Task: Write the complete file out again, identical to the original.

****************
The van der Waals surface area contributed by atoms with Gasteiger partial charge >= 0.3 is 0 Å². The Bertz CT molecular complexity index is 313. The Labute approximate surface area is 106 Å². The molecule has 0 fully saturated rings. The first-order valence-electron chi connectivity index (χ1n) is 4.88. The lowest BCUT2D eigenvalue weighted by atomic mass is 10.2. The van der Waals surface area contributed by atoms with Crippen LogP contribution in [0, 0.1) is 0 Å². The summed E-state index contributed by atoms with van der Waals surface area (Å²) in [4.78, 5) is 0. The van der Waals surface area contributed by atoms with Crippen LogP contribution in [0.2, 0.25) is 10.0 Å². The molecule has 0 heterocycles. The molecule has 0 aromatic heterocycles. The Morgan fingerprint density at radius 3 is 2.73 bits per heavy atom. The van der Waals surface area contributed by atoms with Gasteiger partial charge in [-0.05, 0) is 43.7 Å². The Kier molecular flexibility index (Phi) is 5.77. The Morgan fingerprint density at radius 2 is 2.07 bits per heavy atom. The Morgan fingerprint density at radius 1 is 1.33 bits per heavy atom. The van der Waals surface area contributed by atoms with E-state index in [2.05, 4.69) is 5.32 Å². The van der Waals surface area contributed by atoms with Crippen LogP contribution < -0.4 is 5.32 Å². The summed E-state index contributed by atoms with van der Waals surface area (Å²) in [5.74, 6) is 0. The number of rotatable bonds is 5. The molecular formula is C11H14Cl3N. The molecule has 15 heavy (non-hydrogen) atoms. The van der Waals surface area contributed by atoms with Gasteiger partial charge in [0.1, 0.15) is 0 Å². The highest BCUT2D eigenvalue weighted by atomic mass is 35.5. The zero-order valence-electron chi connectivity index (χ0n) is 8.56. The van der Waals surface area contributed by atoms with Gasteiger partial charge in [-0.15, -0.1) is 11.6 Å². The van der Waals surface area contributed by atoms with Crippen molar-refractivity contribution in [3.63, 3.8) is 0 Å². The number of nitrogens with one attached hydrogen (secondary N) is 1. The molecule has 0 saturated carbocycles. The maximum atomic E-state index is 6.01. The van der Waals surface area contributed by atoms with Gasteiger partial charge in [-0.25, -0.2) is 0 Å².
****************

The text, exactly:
The van der Waals surface area contributed by atoms with Gasteiger partial charge >= 0.3 is 0 Å². The Bertz CT molecular complexity index is 313. The Labute approximate surface area is 106 Å². The molecule has 0 fully saturated rings. The first-order valence-electron chi connectivity index (χ1n) is 4.88. The lowest BCUT2D eigenvalue weighted by atomic mass is 10.2. The van der Waals surface area contributed by atoms with Crippen LogP contribution in [0, 0.1) is 0 Å². The summed E-state index contributed by atoms with van der Waals surface area (Å²) in [4.78, 5) is 0. The van der Waals surface area contributed by atoms with Crippen LogP contribution in [0.2, 0.25) is 10.0 Å². The molecule has 0 heterocycles. The molecule has 0 aromatic heterocycles. The Morgan fingerprint density at radius 3 is 2.73 bits per heavy atom. The van der Waals surface area contributed by atoms with Gasteiger partial charge in [-0.05, 0) is 43.7 Å². The Kier molecular flexibility index (Phi) is 5.77. The Morgan fingerprint density at radius 2 is 2.07 bits per heavy atom. The Morgan fingerprint density at radius 1 is 1.33 bits per heavy atom. The van der Waals surface area contributed by atoms with E-state index in [2.05, 4.69) is 5.32 Å². The van der Waals surface area contributed by atoms with Crippen LogP contribution < -0.4 is 5.32 Å². The summed E-state index contributed by atoms with van der Waals surface area (Å²) in [5.74, 6) is 0. The number of rotatable bonds is 5. The molecular formula is C11H14Cl3N. The molecule has 15 heavy (non-hydrogen) atoms. The van der Waals surface area contributed by atoms with Gasteiger partial charge in [0.1, 0.15) is 0 Å². The highest BCUT2D eigenvalue weighted by atomic mass is 35.5. The zero-order valence-electron chi connectivity index (χ0n) is 8.56. The van der Waals surface area contributed by atoms with Gasteiger partial charge in [-0.15, -0.1) is 11.6 Å². The van der Waals surface area contributed by atoms with Crippen molar-refractivity contribution in [3.63, 3.8) is 0 Å². The number of nitrogens with one attached hydrogen (secondary N) is 1. The molecule has 0 saturated carbocycles. The maximum atomic E-state index is 6.01. The van der Waals surface area contributed by atoms with Gasteiger partial charge in [-0.25, -0.2) is 0 Å².